Students Present Projects at Aquinas Society Expos

Nearly 450 students from 40 Catholic schools in Brooklyn and Queens, who spent the school year researching projects ranging from the dynamics of flight to experiments involving the five senses, presented their findings at the Diocese of Brooklyn’s Aquinas Expos.
“These outstanding Aquinas students have been working very hard on their projects all year and the results are truly impressive,” said Anthony Biscione, diocesan Associate Superintendent for Curriculum Development. “The students selected topics with the help of their advisors and used research, surveys, and experiments as part of the discovery process. Their in-depth knowledge about their subjects is evident by the displays on their tables, interaction with visitors, charts and graphs, reports, power point presentations, newsletters, questionnaires, a children’s book, and even originally designed costumes.”
The Aquinas Society is an umbrella program of the Diocese of Brooklyn that exists to promote excellence in education by providing intellectually engaging experiences for students who are academically capable of advanced work, as well as those students who are committed to developing their unique gifts and talents. Named in honor of St. Thomas Aquinas, participating students must have an average of 90 and above on report card grades, score in the 75th percentile or above on the Terra Nova test, and be recommended by two teachers.
In his opening remarks and prayer, Biscione said an Aquinas member “is a steward, one who receives God’s gifts gratefully, cultivates them responsibly, shares them in loving justice with others, and returns them with increase to the Lord.”
Catherine Kenny, Special Projects Coordinator in the Diocese, said that 174 students and 28 adults from 16 Catholic schools in Brooklyn participated in the Aquinas Expo that was held at Holy Angels Catholic Academy, Bay Ridge, on May 9. She also said 270 students and 45 adults from 24 Catholic schools in Queens participated in the Aquinas Expo held at St. Kevin School, Flushing, on May 10.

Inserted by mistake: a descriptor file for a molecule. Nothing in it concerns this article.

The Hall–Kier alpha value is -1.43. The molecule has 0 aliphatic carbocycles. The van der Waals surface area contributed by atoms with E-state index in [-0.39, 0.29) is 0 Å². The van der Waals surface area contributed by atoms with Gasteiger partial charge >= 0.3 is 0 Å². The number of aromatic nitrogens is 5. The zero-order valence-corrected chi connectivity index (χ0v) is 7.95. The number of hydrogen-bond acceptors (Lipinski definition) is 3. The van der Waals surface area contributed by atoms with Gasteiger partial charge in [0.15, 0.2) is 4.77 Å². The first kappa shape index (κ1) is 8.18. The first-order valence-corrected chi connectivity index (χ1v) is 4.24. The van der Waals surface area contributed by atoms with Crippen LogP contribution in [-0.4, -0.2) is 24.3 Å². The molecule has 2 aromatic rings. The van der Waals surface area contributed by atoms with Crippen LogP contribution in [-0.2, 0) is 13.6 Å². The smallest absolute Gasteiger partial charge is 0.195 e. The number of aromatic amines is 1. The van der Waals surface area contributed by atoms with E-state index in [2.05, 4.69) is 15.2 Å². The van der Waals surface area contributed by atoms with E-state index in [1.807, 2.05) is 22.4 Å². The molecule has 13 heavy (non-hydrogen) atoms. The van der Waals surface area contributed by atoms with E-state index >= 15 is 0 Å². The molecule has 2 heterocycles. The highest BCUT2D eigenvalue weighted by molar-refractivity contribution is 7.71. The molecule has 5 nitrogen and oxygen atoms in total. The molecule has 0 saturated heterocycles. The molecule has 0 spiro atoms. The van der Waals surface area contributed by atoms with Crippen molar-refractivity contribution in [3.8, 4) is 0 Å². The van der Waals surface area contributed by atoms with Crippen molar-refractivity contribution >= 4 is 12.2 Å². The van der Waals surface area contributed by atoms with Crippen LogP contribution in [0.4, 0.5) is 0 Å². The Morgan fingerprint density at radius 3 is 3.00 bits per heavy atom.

In addition to presenting their own research, each student had a  Passport to Learning, a questionnaire with which they reviewed projects presented by students from other schools.
At the table for St. Anselm School in Bay Ridge, the headline on the newsletter was alarming, “Julius Caesar Assassinated!”  The news wasn’t from an ancient scroll but an article in Le Roman Times, a newspaper that was part of the students’ research on ancient Greece and Rome.
Students from Holy Angels Catholic Academy conducted experiments on each visitor’s five senses, while a student from Holy Name of Jesus School explained the rise of Al Qaeda and the government’s response to the Sept. 11 attacks.
St. Michael’s School, Flushing, students explained what they discovered about air flight – it’s all about the nose design of the plane and the wingspan. While students from Immaculate Conception, Jamaica Estates, wore period costumes designed and made for them as part of their project on the Maple Grove Cemetery, where they located the African-American burial ground connected to the famed First Colored Shiloh Presbyterian Church. The church was founded in 1822 in Manhattan and its storied history included being a part of the Underground Railroad that helped escaped Southern slaves to freedom before the Civil War.

Aquinas Society students from around the diocese participated in Expos at Holy Angels Academy, Bay Ridge, and St. Kevin’s, Flushing. From top to bottow, are students from Our Lady of Guadalupe, Dyker Heights; St. Anselm’s, Bay Ridge; St. Michael’s, Flushing; and Immaculate Conception, Jamaica Estates.

Our Lady of Guadalupe


St Anselm
St Michaels
Immaculate Conception, Jamaica Estates